Book review: Sabotaged


Alaskan Courage #5

The premise of a thriller against the backdrop of the Iditarod sled race is an exciting one.  The novel (Sabotaged, 2015) starts strong.  Kirra’s cousin Meg is abducted.  Kira’s uncle Frank, a musher in the race, is coerced by criminals into doing a mysterious job for them before they will release Meg.  Frank is able to tell Kirra and her burgeoning love interest, Reef, what happened to Meg.  He wants them to rescue Meg without involving the police.

At first, Kirra and Reef appear to have a testy relationship.  The development of the romance between them is fairly predictable, and once it has developed, it unfortunately becomes a bit saccharine.  More conflicts or disagreements between the two as they investigate Meg’s abduction may have helped.  Though Kirra is nervous about Reef’s trustworthiness early on, he is generally depicted as strong, caring, tenacious, and faithful.  Kirra is scarred and impulsive, but he appears to have no faults, and I think because of that I became bored by their romance.

I was prepared to accept the exclusion of the police, but it did bother me after a while.  Kirra and Reef virtually become the police, seeking out leads and questioning them like characters are questioned in police procedurals.  The detective-style was an interesting but unexpected approach, and to me it almost became more technical than thrilling.

That being said, Dani Pettrey is a gifted writer who has a way with words.  The characters are grounded in Christian beliefs which is refreshing compared to other novels these days.  The Alaskan Courage series also has great covers, conjuring up a spirit of beautiful outdoor adventure.

I read this book partly because it’s on a Goodreads list called “Fiction: Police, Military & Service Dogs.”  It isn’t the fault of Pettrey that the book has been branded by readers this way, but unfortunately the listing (and cover and dust jacket involving the Iditarod) set up an unrealistic expectation for me.  I thought the Iditarod and the sled dogs would feature much more prominently in the plot.  Growing up in the South and being accustomed to labs and hounds, the idea of huskies and sled dogs always seemed very exotic and compelling to me.  I got my hopes up that I would learn something about the dogs of the Iditarod in this novel.  There was some information about the race itself, most of the action took place outside the Iditarod trail, and nothing about the dogs.

Oh well.  It was still an enjoyable romantic suspense novel if that type of book appeals to you.

Book review: Pacific Rim adds to the film


Pacific Rim novelization audiobook

The monster-versus-robot action movie “Pacific Rim” (2013) was subsequently novelized by Andrew Irvine.  Before reviewing the book version, a recap of the film may help.

I saw the movie “Pacific Rim” after it was released for home video.  For the life of me, two or three years later, I can’t remember a single scene.  It’s not that I remember it being bad.  It’s that I don’t remember it at all.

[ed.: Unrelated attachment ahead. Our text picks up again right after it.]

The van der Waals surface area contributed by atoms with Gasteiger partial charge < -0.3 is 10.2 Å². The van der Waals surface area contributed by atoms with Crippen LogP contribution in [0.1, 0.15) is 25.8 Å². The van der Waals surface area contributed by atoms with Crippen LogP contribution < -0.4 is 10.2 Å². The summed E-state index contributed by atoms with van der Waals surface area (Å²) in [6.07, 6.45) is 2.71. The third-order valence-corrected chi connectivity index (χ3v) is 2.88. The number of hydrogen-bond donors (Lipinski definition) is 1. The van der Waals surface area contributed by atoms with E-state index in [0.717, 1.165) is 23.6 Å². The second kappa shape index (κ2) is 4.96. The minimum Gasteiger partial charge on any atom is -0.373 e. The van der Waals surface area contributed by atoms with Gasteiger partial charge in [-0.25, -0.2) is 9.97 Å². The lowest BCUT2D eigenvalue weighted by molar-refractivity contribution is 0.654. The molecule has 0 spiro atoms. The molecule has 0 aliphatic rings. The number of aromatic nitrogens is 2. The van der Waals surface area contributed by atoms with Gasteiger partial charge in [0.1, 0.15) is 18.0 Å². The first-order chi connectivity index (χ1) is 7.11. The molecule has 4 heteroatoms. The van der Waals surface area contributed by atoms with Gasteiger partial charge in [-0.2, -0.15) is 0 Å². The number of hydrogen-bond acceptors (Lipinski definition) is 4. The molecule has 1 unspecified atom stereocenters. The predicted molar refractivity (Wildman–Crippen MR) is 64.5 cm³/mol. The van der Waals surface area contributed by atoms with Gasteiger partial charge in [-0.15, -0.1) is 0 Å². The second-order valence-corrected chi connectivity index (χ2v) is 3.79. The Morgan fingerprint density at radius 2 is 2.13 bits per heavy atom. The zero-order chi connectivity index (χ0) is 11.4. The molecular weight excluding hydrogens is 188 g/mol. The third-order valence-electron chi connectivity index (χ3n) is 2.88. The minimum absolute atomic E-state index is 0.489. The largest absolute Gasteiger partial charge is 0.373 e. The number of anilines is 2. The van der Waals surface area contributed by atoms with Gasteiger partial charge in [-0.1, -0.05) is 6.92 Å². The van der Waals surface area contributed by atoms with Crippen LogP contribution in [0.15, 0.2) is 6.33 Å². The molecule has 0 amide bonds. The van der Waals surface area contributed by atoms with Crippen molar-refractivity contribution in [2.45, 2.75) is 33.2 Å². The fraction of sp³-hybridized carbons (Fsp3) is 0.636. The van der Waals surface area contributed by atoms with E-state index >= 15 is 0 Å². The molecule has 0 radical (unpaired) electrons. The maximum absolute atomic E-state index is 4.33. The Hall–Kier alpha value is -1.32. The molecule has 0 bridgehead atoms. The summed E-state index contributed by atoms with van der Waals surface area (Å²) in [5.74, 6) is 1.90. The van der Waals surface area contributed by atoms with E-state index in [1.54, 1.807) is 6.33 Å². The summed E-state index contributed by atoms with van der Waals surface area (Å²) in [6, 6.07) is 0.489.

I have a theory on why the movie left no lasting impact on me.  Unlike “King Kong” and “Godzilla,” there wasn’t a single kaiju (monster) in “Pacific Rim” to focus on.  There were a half a dozen.  None stood out.  I think “Pacific Rim” tried to compensate for this by turning Gipsy Danger, the main robot, into a central “character.”  That may have worked visually in the movie, but in the novelization, Gipsy Danger is difficult to picture.  There are minimal if any descriptions of the robot’s appearance (color, size, shape, etc).  If Gipsy Danger was intended to be a character, she was a sadly flat one in the book.

Secondly, the human characters in the movie were cookie cutter.  On that score, the novelization made much more of an impact.  The backgrounds of the characters are laid out carefully and are well-explored.  There was more nuance to the Stacker Pentecost character (the officer in charge of war robot operations) in the book than I recall in the movie.  The relationship between robot ranger Raleigh Beckett and the female lead, Mako Mori, was engaging.  The B-story of Dr. Newt Geiszler’s attempt to mind-meld with a kaiju were a bit silly, even off-putting, but good for a chuckle.

The book was also more effective than the movie in establishing the reason why robots were the most effective means of fighting the kaiju (as opposed to conventional or nuclear tactics).  A book format gave the author more latitude to describe the context and historical background of the international defense against the monsters.  The premise is still cheesy and contrived, but for some reason it was easier to swallow in the book.

The author used very vivid language and sharp comparisons to convey complex science fiction type material succinctly.  Fight scenes, which can be easier to choreograph than to write, were handled well.  On the basis of the colorful writing, I would definitely read another Alex Irvine book.

I listened to the novelization in audio format.  Narrator Christian Rummel did impressive, captivating work as the narrator.

Pacific Rim is fun.  If the movie didn’t float your boat, you might enjoy the book a little more.